October 2, 2019

Hold yer hoodies: Research shows workers don’t love the super casual workplace

Amidst the beanbag chairs and foosball tables, studies show that most workers don’t actually want the super casual workplace.

These days, it’s as if the most coveted office cultures are the ones touting anything-goes dress codes, labradoodles roaming free, and a robust social activity budget. But new research indicates that most workers actually aren’t so down with ultra-relaxed office vibes. 

This ain’t your parents’ workplace 

The cajzhe office evolution has largely been driven by traditional buttoned-up corporations increasingly competing for talent with the hoodie-wearing, craft beer-drinking cultures dominating Silicon Valley. 

Additionally, the #MeToo movement has nudged certain companies to loosen up female-focused dress codes. 

There’s also the ever-blurring of social media with work personas, plus the increasing prevalence of remote flexibility. Gone are the days of suits, ties, and the traditional 5-day workweek.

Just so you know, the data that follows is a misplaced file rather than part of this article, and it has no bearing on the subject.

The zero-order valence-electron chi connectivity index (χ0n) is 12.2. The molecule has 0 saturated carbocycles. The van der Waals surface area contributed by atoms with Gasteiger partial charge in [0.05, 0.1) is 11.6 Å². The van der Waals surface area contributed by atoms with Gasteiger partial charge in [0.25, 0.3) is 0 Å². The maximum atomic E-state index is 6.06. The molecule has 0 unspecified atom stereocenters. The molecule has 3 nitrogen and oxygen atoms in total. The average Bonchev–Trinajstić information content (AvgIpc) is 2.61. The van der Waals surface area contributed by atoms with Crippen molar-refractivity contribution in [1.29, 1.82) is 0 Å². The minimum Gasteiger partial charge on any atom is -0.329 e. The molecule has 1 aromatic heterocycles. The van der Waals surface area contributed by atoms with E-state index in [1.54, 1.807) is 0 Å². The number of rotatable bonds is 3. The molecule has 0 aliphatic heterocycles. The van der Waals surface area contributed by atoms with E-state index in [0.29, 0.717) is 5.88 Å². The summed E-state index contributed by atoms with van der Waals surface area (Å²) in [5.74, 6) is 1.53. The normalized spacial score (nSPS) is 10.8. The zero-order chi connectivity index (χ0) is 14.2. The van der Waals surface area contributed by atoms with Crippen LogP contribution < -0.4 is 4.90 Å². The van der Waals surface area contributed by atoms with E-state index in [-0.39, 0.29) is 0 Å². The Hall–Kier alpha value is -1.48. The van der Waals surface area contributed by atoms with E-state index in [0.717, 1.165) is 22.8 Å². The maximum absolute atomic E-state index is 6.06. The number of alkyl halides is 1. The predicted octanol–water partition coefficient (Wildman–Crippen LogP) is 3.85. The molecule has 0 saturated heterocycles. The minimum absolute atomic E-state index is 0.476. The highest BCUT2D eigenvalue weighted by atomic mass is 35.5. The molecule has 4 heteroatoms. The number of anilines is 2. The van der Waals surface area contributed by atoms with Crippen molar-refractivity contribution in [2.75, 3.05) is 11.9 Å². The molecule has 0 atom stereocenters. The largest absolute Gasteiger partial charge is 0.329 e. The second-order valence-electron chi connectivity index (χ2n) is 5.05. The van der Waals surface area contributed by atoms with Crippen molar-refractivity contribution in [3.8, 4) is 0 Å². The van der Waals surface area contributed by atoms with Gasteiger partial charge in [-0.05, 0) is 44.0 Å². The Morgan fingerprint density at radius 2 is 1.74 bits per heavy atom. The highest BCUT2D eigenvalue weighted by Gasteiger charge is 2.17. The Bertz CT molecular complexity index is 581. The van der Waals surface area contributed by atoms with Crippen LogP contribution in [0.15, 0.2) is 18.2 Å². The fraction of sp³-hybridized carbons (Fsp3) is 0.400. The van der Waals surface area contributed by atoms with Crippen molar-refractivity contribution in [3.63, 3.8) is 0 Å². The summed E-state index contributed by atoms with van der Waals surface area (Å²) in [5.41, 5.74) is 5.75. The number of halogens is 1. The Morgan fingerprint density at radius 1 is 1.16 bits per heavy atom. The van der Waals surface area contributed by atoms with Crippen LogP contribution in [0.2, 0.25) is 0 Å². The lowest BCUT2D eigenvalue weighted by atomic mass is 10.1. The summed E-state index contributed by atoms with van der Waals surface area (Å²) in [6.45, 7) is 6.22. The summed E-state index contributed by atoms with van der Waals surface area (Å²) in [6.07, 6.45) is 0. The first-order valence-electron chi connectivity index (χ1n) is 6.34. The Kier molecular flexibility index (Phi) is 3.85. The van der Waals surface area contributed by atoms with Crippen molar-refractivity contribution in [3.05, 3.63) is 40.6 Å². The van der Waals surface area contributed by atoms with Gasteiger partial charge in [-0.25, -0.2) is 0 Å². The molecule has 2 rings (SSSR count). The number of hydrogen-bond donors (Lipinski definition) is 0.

…Or are they? Survey says: Lose the beanbag chairs 

A Udemy survey revealed that a “silent majority” of full-time US workers would rather bypass all the “I’m a cool mom” office work perks in favor of a get-in-get-out work/office mentality — and *gasp* this includes the ever-woke millennials, with even splits across both age and gender. 

Meanwhile, employer review site Comparably released its annual list of the happiest workers, which asks whether employees are proud to be a part of their organization. 

At the end of the day, workers want to get paid for good work more than they want a chill, “elevated” office environment. The question is: Where’s the balance?

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